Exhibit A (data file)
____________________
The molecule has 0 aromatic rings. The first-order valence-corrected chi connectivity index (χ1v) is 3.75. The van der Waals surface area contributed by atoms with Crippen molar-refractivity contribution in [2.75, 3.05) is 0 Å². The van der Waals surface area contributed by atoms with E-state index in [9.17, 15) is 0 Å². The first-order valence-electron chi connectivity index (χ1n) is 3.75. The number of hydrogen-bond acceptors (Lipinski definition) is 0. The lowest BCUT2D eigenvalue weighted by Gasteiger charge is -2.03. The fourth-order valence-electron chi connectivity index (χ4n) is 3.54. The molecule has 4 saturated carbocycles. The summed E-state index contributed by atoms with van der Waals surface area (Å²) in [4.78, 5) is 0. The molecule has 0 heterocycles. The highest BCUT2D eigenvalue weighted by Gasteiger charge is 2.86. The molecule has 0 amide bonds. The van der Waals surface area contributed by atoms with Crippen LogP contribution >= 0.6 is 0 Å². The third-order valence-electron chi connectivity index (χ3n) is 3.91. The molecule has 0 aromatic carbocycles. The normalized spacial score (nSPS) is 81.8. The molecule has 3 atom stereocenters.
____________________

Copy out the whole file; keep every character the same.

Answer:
The molecule has 0 aromatic rings. The first-order valence-corrected chi connectivity index (χ1v) is 3.75. The van der Waals surface area contributed by atoms with Crippen molar-refractivity contribution in [2.75, 3.05) is 0 Å². The van der Waals surface area contributed by atoms with E-state index in [9.17, 15) is 0 Å². The first-order valence-electron chi connectivity index (χ1n) is 3.75. The number of hydrogen-bond acceptors (Lipinski definition) is 0. The lowest BCUT2D eigenvalue weighted by Gasteiger charge is -2.03. The fourth-order valence-electron chi connectivity index (χ4n) is 3.54. The molecule has 4 saturated carbocycles. The summed E-state index contributed by atoms with van der Waals surface area (Å²) in [4.78, 5) is 0. The molecule has 0 heterocycles. The highest BCUT2D eigenvalue weighted by Gasteiger charge is 2.86. The molecule has 0 amide bonds. The van der Waals surface area contributed by atoms with Crippen LogP contribution >= 0.6 is 0 Å². The third-order valence-electron chi connectivity index (χ3n) is 3.91. The molecule has 0 aromatic carbocycles. The normalized spacial score (nSPS) is 81.8. The molecule has 3 atom stereocenters.